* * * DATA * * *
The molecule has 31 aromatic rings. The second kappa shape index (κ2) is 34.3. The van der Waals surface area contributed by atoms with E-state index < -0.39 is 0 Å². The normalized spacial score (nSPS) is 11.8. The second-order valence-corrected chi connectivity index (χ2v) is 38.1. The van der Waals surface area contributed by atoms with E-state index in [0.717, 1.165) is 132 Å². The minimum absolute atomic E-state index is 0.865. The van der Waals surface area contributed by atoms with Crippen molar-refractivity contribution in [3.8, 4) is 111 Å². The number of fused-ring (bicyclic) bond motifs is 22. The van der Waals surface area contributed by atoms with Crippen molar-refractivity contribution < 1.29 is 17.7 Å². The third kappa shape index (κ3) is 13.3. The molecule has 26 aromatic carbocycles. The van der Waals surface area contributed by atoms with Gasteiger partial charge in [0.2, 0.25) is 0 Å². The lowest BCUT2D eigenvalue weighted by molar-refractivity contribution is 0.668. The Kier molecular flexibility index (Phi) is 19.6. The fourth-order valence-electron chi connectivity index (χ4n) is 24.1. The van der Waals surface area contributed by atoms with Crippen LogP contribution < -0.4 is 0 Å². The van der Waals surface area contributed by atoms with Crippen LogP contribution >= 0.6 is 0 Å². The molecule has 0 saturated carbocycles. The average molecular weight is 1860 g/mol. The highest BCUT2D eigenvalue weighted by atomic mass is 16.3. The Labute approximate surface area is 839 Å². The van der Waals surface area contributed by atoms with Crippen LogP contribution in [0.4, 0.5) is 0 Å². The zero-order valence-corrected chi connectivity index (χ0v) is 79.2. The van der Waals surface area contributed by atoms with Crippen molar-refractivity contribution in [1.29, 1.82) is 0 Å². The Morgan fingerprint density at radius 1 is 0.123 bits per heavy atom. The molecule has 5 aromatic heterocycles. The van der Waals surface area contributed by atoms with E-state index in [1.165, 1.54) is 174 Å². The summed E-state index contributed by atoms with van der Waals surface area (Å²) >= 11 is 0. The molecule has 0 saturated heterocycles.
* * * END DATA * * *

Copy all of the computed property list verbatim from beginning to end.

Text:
The molecule has 31 aromatic rings. The second kappa shape index (κ2) is 34.3. The van der Waals surface area contributed by atoms with E-state index < -0.39 is 0 Å². The normalized spacial score (nSPS) is 11.8. The second-order valence-corrected chi connectivity index (χ2v) is 38.1. The van der Waals surface area contributed by atoms with E-state index in [0.717, 1.165) is 132 Å². The minimum absolute atomic E-state index is 0.865. The van der Waals surface area contributed by atoms with Crippen molar-refractivity contribution in [3.8, 4) is 111 Å². The number of fused-ring (bicyclic) bond motifs is 22. The van der Waals surface area contributed by atoms with Crippen molar-refractivity contribution < 1.29 is 17.7 Å². The third kappa shape index (κ3) is 13.3. The molecule has 26 aromatic carbocycles. The van der Waals surface area contributed by atoms with Gasteiger partial charge in [0.2, 0.25) is 0 Å². The lowest BCUT2D eigenvalue weighted by molar-refractivity contribution is 0.668. The Kier molecular flexibility index (Phi) is 19.6. The fourth-order valence-electron chi connectivity index (χ4n) is 24.1. The van der Waals surface area contributed by atoms with Crippen LogP contribution < -0.4 is 0 Å². The van der Waals surface area contributed by atoms with Crippen LogP contribution >= 0.6 is 0 Å². The molecule has 0 saturated carbocycles. The average molecular weight is 1860 g/mol. The highest BCUT2D eigenvalue weighted by atomic mass is 16.3. The Labute approximate surface area is 839 Å². The van der Waals surface area contributed by atoms with Crippen LogP contribution in [0.4, 0.5) is 0 Å². The zero-order valence-corrected chi connectivity index (χ0v) is 79.2. The van der Waals surface area contributed by atoms with Crippen molar-refractivity contribution in [1.29, 1.82) is 0 Å². The Morgan fingerprint density at radius 1 is 0.123 bits per heavy atom. The molecule has 5 aromatic heterocycles. The van der Waals surface area contributed by atoms with E-state index in [1.165, 1.54) is 174 Å². The summed E-state index contributed by atoms with van der Waals surface area (Å²) >= 11 is 0. The molecule has 0 saturated heterocycles.